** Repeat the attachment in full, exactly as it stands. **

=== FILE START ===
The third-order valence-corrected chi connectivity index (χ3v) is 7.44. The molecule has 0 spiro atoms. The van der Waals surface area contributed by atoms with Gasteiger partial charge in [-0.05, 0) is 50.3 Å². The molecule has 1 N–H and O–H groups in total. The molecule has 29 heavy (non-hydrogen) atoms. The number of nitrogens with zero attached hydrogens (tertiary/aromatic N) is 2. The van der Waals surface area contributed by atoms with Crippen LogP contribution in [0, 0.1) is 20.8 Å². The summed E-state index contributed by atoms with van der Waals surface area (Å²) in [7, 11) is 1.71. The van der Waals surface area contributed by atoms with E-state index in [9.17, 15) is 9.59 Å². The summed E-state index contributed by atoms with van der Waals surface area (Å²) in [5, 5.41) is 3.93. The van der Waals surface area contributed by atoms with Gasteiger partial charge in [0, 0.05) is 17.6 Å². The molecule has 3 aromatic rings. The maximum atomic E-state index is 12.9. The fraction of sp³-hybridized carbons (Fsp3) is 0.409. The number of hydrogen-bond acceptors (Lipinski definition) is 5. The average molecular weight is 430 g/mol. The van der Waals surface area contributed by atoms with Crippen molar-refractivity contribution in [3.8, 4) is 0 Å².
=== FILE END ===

The third-order valence-corrected chi connectivity index (χ3v) is 7.44. The molecule has 0 spiro atoms. The van der Waals surface area contributed by atoms with Gasteiger partial charge in [-0.05, 0) is 50.3 Å². The molecule has 1 N–H and O–H groups in total. The molecule has 29 heavy (non-hydrogen) atoms. The number of nitrogens with zero attached hydrogens (tertiary/aromatic N) is 2. The van der Waals surface area contributed by atoms with Crippen LogP contribution in [0, 0.1) is 20.8 Å². The summed E-state index contributed by atoms with van der Waals surface area (Å²) in [7, 11) is 1.71. The van der Waals surface area contributed by atoms with E-state index in [9.17, 15) is 9.59 Å². The summed E-state index contributed by atoms with van der Waals surface area (Å²) in [5, 5.41) is 3.93. The van der Waals surface area contributed by atoms with Gasteiger partial charge in [0, 0.05) is 17.6 Å². The molecule has 3 aromatic rings. The maximum atomic E-state index is 12.9. The fraction of sp³-hybridized carbons (Fsp3) is 0.409. The number of hydrogen-bond acceptors (Lipinski definition) is 5. The average molecular weight is 430 g/mol. The van der Waals surface area contributed by atoms with Crippen molar-refractivity contribution in [3.8, 4) is 0 Å².